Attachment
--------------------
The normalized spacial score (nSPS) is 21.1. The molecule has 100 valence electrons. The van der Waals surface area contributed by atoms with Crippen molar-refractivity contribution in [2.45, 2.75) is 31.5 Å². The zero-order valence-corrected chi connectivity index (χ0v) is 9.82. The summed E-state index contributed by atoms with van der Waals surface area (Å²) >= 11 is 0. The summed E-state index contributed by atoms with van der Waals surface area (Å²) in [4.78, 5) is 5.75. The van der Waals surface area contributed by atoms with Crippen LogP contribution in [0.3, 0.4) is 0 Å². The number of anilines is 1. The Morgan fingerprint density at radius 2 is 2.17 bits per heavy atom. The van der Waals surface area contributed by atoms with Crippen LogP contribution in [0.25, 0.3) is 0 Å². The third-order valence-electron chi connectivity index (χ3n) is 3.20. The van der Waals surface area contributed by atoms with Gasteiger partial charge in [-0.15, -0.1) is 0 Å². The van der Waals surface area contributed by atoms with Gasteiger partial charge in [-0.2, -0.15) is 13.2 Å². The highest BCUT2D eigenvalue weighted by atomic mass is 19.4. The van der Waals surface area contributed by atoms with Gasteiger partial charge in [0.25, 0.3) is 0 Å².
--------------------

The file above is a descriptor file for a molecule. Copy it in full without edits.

The normalized spacial score (nSPS) is 21.1. The molecule has 100 valence electrons. The van der Waals surface area contributed by atoms with Crippen molar-refractivity contribution in [2.45, 2.75) is 31.5 Å². The zero-order valence-corrected chi connectivity index (χ0v) is 9.82. The summed E-state index contributed by atoms with van der Waals surface area (Å²) >= 11 is 0. The summed E-state index contributed by atoms with van der Waals surface area (Å²) in [4.78, 5) is 5.75. The van der Waals surface area contributed by atoms with Crippen LogP contribution in [0.3, 0.4) is 0 Å². The number of anilines is 1. The Morgan fingerprint density at radius 2 is 2.17 bits per heavy atom. The van der Waals surface area contributed by atoms with Crippen LogP contribution in [0.25, 0.3) is 0 Å². The third-order valence-electron chi connectivity index (χ3n) is 3.20. The van der Waals surface area contributed by atoms with Gasteiger partial charge in [-0.15, -0.1) is 0 Å². The van der Waals surface area contributed by atoms with Gasteiger partial charge in [-0.2, -0.15) is 13.2 Å². The highest BCUT2D eigenvalue weighted by atomic mass is 19.4. The van der Waals surface area contributed by atoms with Gasteiger partial charge in [0.25, 0.3) is 0 Å².